They are the reason I drink whisky today. If I hadn’t accidentally picked up a bottle of the 15 year old French Oak Reserve I might still be stocking my bar with two litre bottles of Grey Goose. That whisky taught me about flavours, balance and above all a delicious subtlety that I could never have related to a spirit like whisky. It’s not the best whisky in the world, far from it, but I have a special soft spot for it.

I then fell in love with the 16 year old Nadurra Cask Strength. The old school release. I challenge anyone to defy this perfectly matured and wonderfully crisp expression that has my heart racing every time I take a sip. It is the reason why I’m such a sucker for high strength whiskies today. Once again the flavours and balance are spot on.

While the majority of their whiskies may be borderline boring (read classic Speyside) I give them their due for championing their easy-going brand of liquid among the masses. Alongside Glenfiddich they deserve a ton of credit for putting dependable single malt whiskies in the hands of the new generation.

Which brings me to the second time they’ve pulled this little trick. The first one was called the Alpha. A whisky with absolutely no information. In an era where consumers are increasingly asking for more information Glenlivet decided it would be a fun idea to do exactly the opposite. No age, no cask, no notes; absolutely nothing. Drink it and figure it out.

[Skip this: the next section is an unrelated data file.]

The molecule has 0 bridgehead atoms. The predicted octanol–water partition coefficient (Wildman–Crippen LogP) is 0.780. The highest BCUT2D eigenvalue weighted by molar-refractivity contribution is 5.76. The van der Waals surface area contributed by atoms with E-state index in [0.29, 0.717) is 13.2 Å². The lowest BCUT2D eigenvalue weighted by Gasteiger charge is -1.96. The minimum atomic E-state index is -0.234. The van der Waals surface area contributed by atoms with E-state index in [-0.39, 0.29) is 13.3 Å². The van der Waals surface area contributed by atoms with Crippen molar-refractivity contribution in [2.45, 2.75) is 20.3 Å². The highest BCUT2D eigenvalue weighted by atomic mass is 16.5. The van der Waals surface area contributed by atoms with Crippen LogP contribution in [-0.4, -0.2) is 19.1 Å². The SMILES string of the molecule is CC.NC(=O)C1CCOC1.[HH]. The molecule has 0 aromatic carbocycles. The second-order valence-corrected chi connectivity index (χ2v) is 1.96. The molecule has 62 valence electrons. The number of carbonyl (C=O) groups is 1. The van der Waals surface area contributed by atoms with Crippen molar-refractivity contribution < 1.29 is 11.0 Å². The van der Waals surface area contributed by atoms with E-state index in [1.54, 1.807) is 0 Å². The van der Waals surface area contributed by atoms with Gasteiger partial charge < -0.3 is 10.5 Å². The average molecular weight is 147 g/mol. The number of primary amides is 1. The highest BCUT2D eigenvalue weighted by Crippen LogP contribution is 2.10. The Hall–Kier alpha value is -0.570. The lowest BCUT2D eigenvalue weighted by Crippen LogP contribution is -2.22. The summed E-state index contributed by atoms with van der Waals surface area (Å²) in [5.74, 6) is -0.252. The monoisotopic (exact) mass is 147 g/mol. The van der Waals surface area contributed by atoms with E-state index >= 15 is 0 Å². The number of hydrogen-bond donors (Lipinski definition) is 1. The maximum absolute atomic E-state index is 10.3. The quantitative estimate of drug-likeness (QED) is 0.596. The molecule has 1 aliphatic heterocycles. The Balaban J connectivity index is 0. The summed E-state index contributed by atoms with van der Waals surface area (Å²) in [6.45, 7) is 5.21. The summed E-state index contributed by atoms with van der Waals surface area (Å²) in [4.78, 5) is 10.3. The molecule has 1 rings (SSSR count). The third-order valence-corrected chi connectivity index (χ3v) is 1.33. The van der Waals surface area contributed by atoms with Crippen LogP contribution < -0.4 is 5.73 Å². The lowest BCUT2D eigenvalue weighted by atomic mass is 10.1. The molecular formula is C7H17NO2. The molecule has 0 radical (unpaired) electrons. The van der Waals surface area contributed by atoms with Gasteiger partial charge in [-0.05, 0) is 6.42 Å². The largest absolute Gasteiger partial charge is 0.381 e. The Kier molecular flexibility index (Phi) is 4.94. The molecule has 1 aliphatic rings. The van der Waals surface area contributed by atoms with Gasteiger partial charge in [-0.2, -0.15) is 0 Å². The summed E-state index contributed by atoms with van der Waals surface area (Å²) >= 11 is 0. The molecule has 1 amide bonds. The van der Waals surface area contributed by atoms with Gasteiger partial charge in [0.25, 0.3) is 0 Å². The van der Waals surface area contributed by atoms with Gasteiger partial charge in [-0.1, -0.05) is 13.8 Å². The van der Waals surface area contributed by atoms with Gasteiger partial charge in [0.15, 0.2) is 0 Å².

Sure, why not. I’ll come along. You have me intrigued. The fact that the spirit was barely average didn’t help but, hey, these things happen. I played along as did everyone else. Now if you could please go back and make some tasty whiskies that would be great.

Well, they didn’t. They started making some really bad whiskies. Discontinued the 12 year old and replaced it with the Founders Reserve; absolute piss. Bastardised my favourite Nadurra by taking away the age and corrupting it with over-oaked Oloroso. Generally taking everything they stood for and began running it into the ground.

And on top of that decided to re-hash the experiment that never worked in the first place and released yet another mystery malt. Come on! No one cares! Just because this time around it comes with a website where I have to guess the flavours doesn’t make this a good whisky. Because it’s not.

Had at a party, where my gracious host unveiled it for all of us to try it was greeted with clucks of disapprovals and shaking of heads. And that’s what my biggest peeve is. Customers who spend good money to buy marketing spiel in the hope of creating a positive experience by sharing it among friends. And imagine when it has the absolute opposite effect.

Sad.

My sample is from a brand new bottle and served at 48%

Nose: Don’t have to tell me it’s sherry. Lots of it. Immediate on the nose. You know it’s Glenlivet thanks to the vanilla. The strong green apple. Red berries. Now more chocolate. Dark. The oak is quite distinct here. Doesn’t bode well for the palate, methinks. 6.2

Palate: Just as I suspected. That oak has taken over everything. Very drying. Pencil shavings. Some ginger spice. Vanilla. Quite tannic. Dark chocolate. Dark honey. Those red apples again. But the oak’s made everything too bitter for me to like it. 6.0

Finish: Medium. Very dry. Very oaky. 6.1

Overall Comments: I think I’ve said what I had to say. Cool bottle, though.

Overall Score: 6.1

Macallan 12 Double Cask

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Distillery/Brand: Macallan | Region: Highland | ABV: 40% | Colour: Gold
Nose: 7.5 | Palate: 7.4 | Finish: 7.3 | Overall Score: 7.4

Review